With this amendment, this is on a positive side trying to make it in a better place before it hits those opposition lawyers that will be there. This gives them more due cause to say, “This is grounds to challenge it.” If we see more transparency, if we see more legal opinions there will be fewer lawyers who want to challenge this because it's narrowed the field for more legal opinions to challenge it.
That's what this amendment is about. It's trying to protect this so that the legislation can move on and be enacted and protect those people in it. It protects the CRTC and their decisions. It adds another layer of validity to what they're doing. The more you leave it open, the more you leave it open for challenges, and if you don't understand how the legal field works, this is one that they're going to be able to see is more open to challenge without that extra layer.
Mr. Champoux, you want to get this done. People are waiting for it. I don't understand why you wouldn't want to put something in that more guarantees it is likely they'll get it, even a little slower, than its being challenged, with it more wide open for legal challenges to happen. They're all opinions until a judge makes a final ruling or a panel of judges makes a ruling. This is how the legal practice works. They all have opinions and they are people who are paid for those opinions. That's who they work for, the people who pay them, just like the ones in house work for the CRTC and the contracted ones.
I believe it's a good piece. Yes, it's going to slow the process down a bit, but it narrows the field for legal challenges by doing it, so we can get through this. It's a challenging piece of legislation. It could have been done much more quickly the other way, with fewer problems, if the amendment hadn't been made, but it's going to go forward. However, this is an amendment that could have helped.
Thanks, Mr. Chair.
View Alain Rayes Profile
CPC (QC)
Mr. Chair, I don't know if this is a valid point of order or if it's just a request for clarification, but it seems to me that the time allocation motion adopted by the House of Commons clearly states that no new amendments can be introduced once the committee has reached the five hours of debate, as we just did.
So I would like a clarification from you, Mr. Chair. I was under the impression that after that time, only those amendments that had already been introduced would be voted on, not the others that were added later.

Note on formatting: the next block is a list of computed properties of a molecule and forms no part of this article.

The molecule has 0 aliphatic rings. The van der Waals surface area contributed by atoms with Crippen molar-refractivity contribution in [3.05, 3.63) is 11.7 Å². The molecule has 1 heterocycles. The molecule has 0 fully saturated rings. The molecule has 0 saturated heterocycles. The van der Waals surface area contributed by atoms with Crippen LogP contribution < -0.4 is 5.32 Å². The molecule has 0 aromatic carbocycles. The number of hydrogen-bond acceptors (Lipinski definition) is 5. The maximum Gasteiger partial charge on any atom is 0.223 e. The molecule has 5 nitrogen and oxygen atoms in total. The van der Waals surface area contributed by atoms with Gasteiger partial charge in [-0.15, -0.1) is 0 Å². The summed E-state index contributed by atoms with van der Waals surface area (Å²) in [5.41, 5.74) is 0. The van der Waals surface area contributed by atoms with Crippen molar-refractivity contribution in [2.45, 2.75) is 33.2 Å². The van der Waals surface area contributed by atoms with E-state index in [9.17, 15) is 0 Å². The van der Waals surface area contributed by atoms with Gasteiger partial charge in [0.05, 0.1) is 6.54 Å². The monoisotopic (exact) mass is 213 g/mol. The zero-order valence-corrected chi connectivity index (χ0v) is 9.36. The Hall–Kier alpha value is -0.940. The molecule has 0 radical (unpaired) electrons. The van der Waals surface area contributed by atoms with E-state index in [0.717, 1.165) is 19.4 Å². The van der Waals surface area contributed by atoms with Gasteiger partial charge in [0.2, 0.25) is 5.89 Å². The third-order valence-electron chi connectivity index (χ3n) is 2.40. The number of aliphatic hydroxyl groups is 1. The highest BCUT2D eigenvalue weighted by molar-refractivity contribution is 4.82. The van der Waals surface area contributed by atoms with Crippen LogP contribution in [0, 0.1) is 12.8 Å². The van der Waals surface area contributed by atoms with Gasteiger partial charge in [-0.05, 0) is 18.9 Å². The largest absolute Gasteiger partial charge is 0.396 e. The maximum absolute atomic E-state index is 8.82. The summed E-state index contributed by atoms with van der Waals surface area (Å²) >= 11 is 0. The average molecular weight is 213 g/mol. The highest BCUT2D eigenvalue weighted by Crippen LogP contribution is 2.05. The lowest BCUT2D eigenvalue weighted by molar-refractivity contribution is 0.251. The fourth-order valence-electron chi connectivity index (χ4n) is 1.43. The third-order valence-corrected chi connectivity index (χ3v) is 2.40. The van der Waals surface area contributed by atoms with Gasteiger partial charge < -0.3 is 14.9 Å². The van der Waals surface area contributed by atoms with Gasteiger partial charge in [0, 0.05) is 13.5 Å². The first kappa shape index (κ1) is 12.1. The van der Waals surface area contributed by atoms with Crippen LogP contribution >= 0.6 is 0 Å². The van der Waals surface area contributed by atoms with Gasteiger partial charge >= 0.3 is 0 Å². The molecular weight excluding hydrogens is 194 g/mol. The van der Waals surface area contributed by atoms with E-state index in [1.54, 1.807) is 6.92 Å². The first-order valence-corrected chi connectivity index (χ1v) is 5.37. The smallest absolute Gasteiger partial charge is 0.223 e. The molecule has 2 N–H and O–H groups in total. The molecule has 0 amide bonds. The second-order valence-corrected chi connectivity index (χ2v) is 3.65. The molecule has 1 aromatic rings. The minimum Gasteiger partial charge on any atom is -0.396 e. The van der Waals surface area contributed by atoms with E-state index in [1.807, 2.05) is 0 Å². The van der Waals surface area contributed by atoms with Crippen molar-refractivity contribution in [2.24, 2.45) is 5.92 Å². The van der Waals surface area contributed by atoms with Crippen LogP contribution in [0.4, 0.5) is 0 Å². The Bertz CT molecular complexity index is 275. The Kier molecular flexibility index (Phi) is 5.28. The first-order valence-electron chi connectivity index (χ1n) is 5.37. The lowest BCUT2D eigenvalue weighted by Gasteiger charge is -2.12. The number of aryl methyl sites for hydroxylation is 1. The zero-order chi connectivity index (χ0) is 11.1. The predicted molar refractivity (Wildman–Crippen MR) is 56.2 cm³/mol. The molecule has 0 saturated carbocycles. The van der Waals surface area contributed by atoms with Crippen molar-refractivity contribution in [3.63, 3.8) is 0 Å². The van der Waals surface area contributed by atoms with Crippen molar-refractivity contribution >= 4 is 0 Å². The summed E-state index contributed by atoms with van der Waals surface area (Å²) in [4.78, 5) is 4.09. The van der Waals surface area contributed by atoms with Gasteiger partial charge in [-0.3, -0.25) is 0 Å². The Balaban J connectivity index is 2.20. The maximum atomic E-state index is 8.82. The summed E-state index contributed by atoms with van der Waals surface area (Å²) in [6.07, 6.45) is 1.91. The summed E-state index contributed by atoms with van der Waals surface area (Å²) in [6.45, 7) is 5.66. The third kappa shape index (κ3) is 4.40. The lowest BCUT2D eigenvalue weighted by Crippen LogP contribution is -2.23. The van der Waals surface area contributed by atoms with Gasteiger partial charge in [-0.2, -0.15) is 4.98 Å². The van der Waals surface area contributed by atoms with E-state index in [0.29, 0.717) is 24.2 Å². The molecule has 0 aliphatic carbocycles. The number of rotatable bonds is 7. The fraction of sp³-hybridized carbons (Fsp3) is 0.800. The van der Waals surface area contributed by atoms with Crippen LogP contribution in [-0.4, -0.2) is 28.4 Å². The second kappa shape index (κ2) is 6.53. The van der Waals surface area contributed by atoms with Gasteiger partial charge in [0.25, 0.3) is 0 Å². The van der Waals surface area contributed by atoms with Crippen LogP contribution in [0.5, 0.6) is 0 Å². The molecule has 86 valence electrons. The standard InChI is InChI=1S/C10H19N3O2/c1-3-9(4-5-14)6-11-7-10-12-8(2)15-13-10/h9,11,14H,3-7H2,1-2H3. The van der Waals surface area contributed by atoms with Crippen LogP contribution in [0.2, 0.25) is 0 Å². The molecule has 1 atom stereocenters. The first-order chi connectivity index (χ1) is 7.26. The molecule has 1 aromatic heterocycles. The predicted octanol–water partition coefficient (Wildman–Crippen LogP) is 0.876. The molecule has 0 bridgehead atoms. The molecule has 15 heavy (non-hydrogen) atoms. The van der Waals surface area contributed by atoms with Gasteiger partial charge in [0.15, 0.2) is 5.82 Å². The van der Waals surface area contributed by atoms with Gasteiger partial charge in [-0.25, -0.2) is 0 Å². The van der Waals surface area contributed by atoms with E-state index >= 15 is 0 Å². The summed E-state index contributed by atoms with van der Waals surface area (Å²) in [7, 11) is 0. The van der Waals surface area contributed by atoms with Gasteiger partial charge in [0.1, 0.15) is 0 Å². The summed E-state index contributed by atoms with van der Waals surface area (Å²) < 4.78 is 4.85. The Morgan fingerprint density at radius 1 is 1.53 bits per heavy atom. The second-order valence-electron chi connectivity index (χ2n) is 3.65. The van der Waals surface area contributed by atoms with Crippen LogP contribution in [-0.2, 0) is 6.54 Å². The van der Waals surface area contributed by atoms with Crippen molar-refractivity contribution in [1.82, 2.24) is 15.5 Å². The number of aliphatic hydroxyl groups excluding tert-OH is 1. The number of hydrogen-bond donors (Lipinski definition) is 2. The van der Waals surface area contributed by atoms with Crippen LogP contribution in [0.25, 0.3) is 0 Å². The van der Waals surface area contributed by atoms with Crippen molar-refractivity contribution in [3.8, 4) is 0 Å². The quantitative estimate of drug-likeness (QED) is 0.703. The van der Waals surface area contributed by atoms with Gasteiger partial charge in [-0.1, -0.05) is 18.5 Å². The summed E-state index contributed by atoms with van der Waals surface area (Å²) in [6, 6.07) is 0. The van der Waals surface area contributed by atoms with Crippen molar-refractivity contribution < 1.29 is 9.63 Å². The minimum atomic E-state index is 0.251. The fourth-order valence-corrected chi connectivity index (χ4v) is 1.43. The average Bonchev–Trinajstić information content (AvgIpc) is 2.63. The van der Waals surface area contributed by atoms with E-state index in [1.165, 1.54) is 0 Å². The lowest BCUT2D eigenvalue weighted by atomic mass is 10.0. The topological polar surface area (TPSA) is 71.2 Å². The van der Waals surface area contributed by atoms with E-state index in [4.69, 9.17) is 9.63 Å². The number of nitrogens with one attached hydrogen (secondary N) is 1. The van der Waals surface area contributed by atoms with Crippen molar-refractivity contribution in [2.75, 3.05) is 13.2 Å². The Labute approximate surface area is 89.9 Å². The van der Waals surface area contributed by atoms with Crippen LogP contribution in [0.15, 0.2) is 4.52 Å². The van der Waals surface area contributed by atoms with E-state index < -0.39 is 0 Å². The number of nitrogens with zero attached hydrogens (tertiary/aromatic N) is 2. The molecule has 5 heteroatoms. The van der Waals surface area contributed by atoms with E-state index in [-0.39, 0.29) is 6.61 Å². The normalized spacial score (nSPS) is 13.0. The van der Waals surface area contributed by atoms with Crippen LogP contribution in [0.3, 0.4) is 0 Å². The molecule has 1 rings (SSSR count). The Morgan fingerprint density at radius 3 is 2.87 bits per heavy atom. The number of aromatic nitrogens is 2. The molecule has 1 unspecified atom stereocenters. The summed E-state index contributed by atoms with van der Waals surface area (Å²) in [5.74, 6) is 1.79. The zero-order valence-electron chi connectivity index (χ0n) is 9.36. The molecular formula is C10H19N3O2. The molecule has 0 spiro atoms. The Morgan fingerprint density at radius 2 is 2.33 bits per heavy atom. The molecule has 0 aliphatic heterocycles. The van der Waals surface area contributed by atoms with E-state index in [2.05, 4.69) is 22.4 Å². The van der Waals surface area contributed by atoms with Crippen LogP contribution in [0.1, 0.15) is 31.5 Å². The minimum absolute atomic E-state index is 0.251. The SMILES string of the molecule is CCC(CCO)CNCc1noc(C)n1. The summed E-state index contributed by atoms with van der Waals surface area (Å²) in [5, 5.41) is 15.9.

View Scott Aitchison Profile
CPC (ON)
I'd like some clarification as well then, Mr. Chair.
Based on that, the only remaining amendments that are moved are those Green—
View Scott Aitchison Profile
CPC (ON)
Thanks. I'm sorry. I got ahead of you.
View Alain Rayes Profile
CPC (QC)
Mr. Chair, a point of order.
View Alain Rayes Profile
CPC (QC)
That's right, I'd like some clarification.
Since this is an important decision, could you give us five minutes to consult with our respective party colleagues to decide how we are going to vote?
View Alain Rayes Profile
CPC (QC)
Thank you, Mr. Chair.
I have two questions.
First, do we need unanimity to overturn your decision? In other words, does your decision stand as soon as one person says they support you?
Second, does the committee have the power to change a decision of the House of Commons that has been referred to it?
View Alain Rayes Profile
CPC (QC)
Mr. Chair, if we cannot change the decision of the House of Commons, how can we vote to allow the amendments that have not been introduced to be voted on? The motion of the House of Commons is clear: we must vote only on the amendments that have already been introduced.
View Scott Aitchison Profile
CPC (ON)
I have a point of order, Mr. Chair.
I respectfully have to disagree. We've not overturning your ruling if we vote against you. We're trying to overturn a ruling of the House of Commons. I don't think we can do that.
View Scott Aitchison Profile
CPC (ON)
I have a point of clarification, Mr. Chair.
View Scott Aitchison Profile
CPC (ON)
There's no debate—I understand that—but are we permitted to ask questions of clarification about the amendments or is that considered debate? Can we ask staff to make sure we understand what we're voting on?
View Alain Rayes Profile
CPC (QC)
May I challenge your ruling, Mr. Chair?
View Alain Rayes Profile
CPC (QC)
Mr. Chair, I still love you, but I challenge your ruling.
View Alain Rayes Profile
CPC (QC)
Are we at clause 9 or clause 8, Mr. Chair?
View Alain Rayes Profile
CPC (QC)
View Alain Rayes Profile
CPC (QC)
Mr. Chair, I would like to have some clarification.
View Alain Rayes Profile
CPC (QC)
At the beginning, you were reading the amendments, so that everyone listening to us would know what was being discussed. Now, no one knows what the votes are about. Is it possible to continue as you did before and at least read the amendment? I know we can't debate it, but it would be helpful to read the amendment, if only to allow the people listening to us to understand why we are voting for or against. That's just my suggestion to you.
View Alain Rayes Profile
CPC (QC)
I would appreciate it, Mr. Chair.
I don't want to have a debate, and I will defer to your decision. However, for the sake of the public interest and transparency, a good option would be to at least hear the heading of the amendment before the members of each party vote.